Should other countries rape their wildlands so we don't have to?


No. Yes.

DMT
Jim Brennan

Trad climber
Jan 3, 2018 - 08:14pm PT
First, any national population has to accept the cost of paying the freight. You have to pay the actual cost of goods and services readily available for production internally.

North America is awash in petroleum and hard minerals. To exploit these domestic resources would consume more treasure and land than importing cheaper resources from areas of the planet that require military adventure and lives lost accordingly.

moosedrool

climber
Andrzej Citkowicz far away from Poland
Jan 3, 2018 - 08:20pm PT
Hey, at least our grandkids will have something to dig up.

Moose
thebravecowboy

climber
The Good Places
Jan 3, 2018 - 08:35pm PT
we should start prioritizing experience over reproduction, start to learn to love the bomb, use a bit less Alumi foil for our veggies or base hits, buy only recycled metals engagements rings and stuff.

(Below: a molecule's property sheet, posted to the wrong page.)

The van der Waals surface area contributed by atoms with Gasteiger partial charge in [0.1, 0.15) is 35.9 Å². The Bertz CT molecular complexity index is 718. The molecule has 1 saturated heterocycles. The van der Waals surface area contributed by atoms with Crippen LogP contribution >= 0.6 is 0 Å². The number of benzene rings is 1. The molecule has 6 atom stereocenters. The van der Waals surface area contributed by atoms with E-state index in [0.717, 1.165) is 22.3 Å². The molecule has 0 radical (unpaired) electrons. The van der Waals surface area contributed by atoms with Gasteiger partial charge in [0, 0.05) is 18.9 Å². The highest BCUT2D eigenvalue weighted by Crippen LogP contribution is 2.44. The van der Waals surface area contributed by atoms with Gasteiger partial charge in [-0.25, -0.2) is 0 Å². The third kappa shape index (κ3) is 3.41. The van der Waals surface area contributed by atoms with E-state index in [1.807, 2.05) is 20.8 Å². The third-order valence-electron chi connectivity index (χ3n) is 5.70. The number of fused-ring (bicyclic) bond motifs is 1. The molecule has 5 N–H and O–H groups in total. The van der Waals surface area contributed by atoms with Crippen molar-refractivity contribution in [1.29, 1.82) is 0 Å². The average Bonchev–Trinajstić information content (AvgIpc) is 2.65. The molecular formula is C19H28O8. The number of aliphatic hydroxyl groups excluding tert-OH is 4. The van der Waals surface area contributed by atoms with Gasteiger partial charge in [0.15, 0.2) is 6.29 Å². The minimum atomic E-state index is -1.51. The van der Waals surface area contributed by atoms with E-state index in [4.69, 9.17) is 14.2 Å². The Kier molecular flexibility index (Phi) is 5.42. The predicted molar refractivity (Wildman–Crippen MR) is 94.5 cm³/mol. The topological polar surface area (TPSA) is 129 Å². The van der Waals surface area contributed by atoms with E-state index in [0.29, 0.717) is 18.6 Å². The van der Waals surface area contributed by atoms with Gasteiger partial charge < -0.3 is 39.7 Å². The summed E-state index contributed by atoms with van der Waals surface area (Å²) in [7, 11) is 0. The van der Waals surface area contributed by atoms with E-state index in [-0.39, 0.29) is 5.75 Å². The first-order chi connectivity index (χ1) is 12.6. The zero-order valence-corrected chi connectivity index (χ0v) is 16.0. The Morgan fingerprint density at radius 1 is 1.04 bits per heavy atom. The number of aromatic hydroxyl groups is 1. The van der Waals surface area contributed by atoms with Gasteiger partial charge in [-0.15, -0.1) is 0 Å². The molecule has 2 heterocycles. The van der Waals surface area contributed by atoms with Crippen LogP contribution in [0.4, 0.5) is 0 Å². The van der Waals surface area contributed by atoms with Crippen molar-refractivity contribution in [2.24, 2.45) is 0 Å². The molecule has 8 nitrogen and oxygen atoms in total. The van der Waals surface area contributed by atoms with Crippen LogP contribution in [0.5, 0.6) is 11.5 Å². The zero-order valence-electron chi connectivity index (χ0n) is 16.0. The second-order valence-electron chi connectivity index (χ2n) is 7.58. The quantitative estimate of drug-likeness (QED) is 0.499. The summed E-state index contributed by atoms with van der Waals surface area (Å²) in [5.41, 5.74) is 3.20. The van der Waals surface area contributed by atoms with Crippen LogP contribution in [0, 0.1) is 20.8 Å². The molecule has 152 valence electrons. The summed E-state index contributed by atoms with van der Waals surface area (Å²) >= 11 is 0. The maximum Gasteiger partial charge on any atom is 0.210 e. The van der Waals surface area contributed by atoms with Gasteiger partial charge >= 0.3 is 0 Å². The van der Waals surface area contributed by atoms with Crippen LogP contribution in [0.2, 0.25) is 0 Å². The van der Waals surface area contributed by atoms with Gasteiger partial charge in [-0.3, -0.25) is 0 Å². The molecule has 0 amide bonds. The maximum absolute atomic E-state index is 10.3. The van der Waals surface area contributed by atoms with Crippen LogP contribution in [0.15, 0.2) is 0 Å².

first (world) millenial probs.

I mean I drive to all those crags that are better than yours and I still want you to use less oil and rubber and plastic. Hm. mmm.


Back to the OP:
A pint of blood or a quart of oil?
A trip to the new boulderness
and yon Exfoliate,
that yon breastedness
she loves mine gold mines meaningless mines and others.
That phukking toyota and its joints and the dust. And those leasable minerals and sh#t.

The air is getting greasy m'friend
and the bolts are flying free off the Drillgun




I car, delivered myself of society on the long lone highway, and I found me. I am a petroleum man. Made those journeys on the organic remnants of older lifethings. The caffeine from a NJ pineapple-mango drankmix powder and its relevance, delivered from The Turnpike of the East. AHH, THE POWER!




Similarly, early times methyldiamphetamin-methylamphetamins made for No Regrets
Ken M